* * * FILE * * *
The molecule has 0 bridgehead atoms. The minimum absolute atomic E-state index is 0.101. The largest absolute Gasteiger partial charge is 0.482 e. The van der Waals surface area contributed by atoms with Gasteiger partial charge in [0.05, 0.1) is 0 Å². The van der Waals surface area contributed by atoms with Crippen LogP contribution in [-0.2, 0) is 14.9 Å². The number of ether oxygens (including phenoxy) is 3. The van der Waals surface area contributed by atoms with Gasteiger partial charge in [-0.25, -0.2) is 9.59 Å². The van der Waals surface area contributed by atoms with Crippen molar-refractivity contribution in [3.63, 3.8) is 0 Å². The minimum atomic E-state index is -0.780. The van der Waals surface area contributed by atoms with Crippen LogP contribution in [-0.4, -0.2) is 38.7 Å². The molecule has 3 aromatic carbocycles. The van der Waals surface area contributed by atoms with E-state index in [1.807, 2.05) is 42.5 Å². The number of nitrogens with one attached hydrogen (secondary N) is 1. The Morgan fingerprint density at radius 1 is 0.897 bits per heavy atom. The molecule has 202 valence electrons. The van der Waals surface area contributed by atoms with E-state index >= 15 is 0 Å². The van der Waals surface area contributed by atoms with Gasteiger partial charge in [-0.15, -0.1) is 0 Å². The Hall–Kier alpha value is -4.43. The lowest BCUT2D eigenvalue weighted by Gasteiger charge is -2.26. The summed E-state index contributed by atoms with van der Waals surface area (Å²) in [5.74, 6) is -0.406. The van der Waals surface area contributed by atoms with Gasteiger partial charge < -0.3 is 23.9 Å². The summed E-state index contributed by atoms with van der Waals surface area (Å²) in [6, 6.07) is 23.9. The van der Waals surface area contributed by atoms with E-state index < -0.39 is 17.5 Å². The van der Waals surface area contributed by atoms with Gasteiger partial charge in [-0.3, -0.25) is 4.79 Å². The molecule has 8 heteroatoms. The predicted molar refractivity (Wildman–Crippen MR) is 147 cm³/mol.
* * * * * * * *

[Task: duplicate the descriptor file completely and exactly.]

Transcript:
The molecule has 0 bridgehead atoms. The minimum absolute atomic E-state index is 0.101. The largest absolute Gasteiger partial charge is 0.482 e. The van der Waals surface area contributed by atoms with Gasteiger partial charge in [0.05, 0.1) is 0 Å². The van der Waals surface area contributed by atoms with Crippen LogP contribution in [-0.2, 0) is 14.9 Å². The number of ether oxygens (including phenoxy) is 3. The van der Waals surface area contributed by atoms with Gasteiger partial charge in [-0.25, -0.2) is 9.59 Å². The van der Waals surface area contributed by atoms with Crippen molar-refractivity contribution in [3.63, 3.8) is 0 Å². The minimum atomic E-state index is -0.780. The van der Waals surface area contributed by atoms with Crippen LogP contribution in [-0.4, -0.2) is 38.7 Å². The molecule has 3 aromatic carbocycles. The van der Waals surface area contributed by atoms with E-state index in [1.807, 2.05) is 42.5 Å². The number of nitrogens with one attached hydrogen (secondary N) is 1. The Morgan fingerprint density at radius 1 is 0.897 bits per heavy atom. The molecule has 202 valence electrons. The van der Waals surface area contributed by atoms with E-state index >= 15 is 0 Å². The van der Waals surface area contributed by atoms with Gasteiger partial charge in [-0.15, -0.1) is 0 Å². The Hall–Kier alpha value is -4.43. The lowest BCUT2D eigenvalue weighted by Gasteiger charge is -2.26. The summed E-state index contributed by atoms with van der Waals surface area (Å²) in [5.74, 6) is -0.406. The van der Waals surface area contributed by atoms with Gasteiger partial charge < -0.3 is 23.9 Å². The summed E-state index contributed by atoms with van der Waals surface area (Å²) in [6, 6.07) is 23.9. The van der Waals surface area contributed by atoms with E-state index < -0.39 is 17.5 Å². The van der Waals surface area contributed by atoms with Gasteiger partial charge in [-0.3, -0.25) is 4.79 Å². The molecule has 8 heteroatoms. The predicted molar refractivity (Wildman–Crippen MR) is 147 cm³/mol.